Category Archives : Tax Advise

Will be putting articles on how you could reduce your your tax liability here. Use the contact us form if you have any specific questions.


How the Rich Avoid Tax – Channel 4 Dispatches

The rich always seem to play by a different set of rules. And this is particularly true when it comes to tax. The rich seem to have a lower marginal tax rate than the majority. This is because they have the best advisors and tax planners on their side and thus can pay a rate of tax according to their ‘moral barometer.’ So how do the rich avoid tax? Trusts – There are a number of schemes that revolve around offshore trusts. One of the schemes is to set up an offshore trust, in particular the trust is set up in Belize. An offshore company is also set up to […]


The risks of over-taxing the rich in a progressive tax system

“The wealthy get all the tax breaks.” How many times have you heard that saying before? Probably more times than you could care to remember. Many people in today’s society think that the rich get all the tax breaks. But is this really the case? Consider the parable below first devised by Professor David R. Kamerschen of University of Georgia. The bar stool economics piece aims to show that people are too narrow minded when it comes to ‘big picture’ things like Tax breaks, and thus they make assumptions without knowing the true facts. Suppose that every day, ten men go out for beer and the bill for all ten […]


Determine your Tax Residency using Statuary Residency Test 1

Residency is an important concept in tax. This is because you pay tax depending on where you are resident (and domiciled) as seen by the post “ Should you pay Tax in the UK on your income?”. In short, If you are resident and domiciled in the UK, you pay tax on the arising basis . This means you will have to pay tax in the UK on any income earned throughout the world. If you are resident but not domiciled in the UK, you pay tax on the remittance basis. This means you will need to pay tax in the UK on any income earned in the UK and […]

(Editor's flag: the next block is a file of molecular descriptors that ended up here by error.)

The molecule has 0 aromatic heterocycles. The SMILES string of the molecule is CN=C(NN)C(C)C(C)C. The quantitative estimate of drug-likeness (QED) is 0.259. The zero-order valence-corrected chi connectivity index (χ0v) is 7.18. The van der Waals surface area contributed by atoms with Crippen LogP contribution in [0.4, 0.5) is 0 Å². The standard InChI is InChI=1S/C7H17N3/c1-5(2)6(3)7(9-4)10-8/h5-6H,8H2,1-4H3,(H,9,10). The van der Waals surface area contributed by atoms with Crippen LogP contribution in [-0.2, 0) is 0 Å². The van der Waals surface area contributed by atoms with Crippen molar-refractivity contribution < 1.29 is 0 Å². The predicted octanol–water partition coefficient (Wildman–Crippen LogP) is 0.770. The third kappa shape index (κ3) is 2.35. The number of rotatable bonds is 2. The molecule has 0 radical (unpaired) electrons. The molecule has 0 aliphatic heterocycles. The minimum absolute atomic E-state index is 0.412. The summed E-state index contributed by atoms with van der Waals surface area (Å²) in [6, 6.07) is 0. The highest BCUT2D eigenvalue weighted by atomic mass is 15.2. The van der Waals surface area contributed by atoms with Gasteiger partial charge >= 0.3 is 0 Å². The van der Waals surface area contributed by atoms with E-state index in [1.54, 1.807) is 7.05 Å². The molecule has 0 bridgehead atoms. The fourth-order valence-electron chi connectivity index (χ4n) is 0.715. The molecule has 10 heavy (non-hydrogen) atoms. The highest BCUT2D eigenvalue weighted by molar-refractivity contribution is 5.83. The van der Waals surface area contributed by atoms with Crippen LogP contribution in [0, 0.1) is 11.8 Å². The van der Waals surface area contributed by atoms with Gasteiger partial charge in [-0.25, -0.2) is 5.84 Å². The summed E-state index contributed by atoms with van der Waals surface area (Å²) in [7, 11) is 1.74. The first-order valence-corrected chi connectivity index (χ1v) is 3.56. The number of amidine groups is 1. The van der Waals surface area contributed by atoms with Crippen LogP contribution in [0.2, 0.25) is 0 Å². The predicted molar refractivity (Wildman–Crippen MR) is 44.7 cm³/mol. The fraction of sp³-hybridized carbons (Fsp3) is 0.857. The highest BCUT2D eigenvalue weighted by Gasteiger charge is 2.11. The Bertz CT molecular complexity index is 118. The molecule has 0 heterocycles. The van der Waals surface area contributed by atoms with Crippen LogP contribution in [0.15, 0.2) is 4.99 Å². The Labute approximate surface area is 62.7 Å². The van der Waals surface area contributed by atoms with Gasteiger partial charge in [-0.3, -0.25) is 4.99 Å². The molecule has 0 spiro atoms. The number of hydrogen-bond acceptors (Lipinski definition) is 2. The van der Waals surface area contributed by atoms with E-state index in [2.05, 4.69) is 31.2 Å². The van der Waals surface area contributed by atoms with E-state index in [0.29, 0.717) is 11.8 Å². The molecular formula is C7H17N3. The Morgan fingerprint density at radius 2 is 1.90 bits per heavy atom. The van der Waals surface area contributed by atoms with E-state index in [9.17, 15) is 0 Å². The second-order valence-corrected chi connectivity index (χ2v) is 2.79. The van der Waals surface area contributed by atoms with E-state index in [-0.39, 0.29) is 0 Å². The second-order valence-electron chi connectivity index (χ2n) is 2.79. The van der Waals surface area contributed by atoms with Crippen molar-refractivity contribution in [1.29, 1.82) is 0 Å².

Should you pay tax in the UK on your income? 1

As an individual, your tax liability in the UK depends on your residency and domicile status. Your residency is where you live permanently or on a long-term basis. For tax purposes, your residency is determined by the Statutory Residency Test. You can read all about the Residency test in an article I wrote here so that you can determine if you are resident for Tax purposes or not. Your domicile is normally your country of origin or where you were born. If you are resident and domiciled in the UK, you pay tax on the arising basis . This means you will have to pay tax in the UK on […]


Why you should invest in an ISA before a Personal Pension Scheme!

Many financial advisors will tell you to invest in a Personal Pension Scheme (Stakeholder Pensions) before an Individual Savings Account (ISA). Whilst your financial advisor may have your best interests at heart, this move may not be right for your finances. I am of the opinion that by opening and investing in an ISA first, you are in greater control and much more aware of your finances. read on to find out why. A personal pension, sometimes also referred to as a private pension involves a person making regular or lump sum contributions to a regulated financial organisation that invests the money on your behalf. Don’t mistake this with a […]


How to Claim Tax Relief on Pension Contributions 1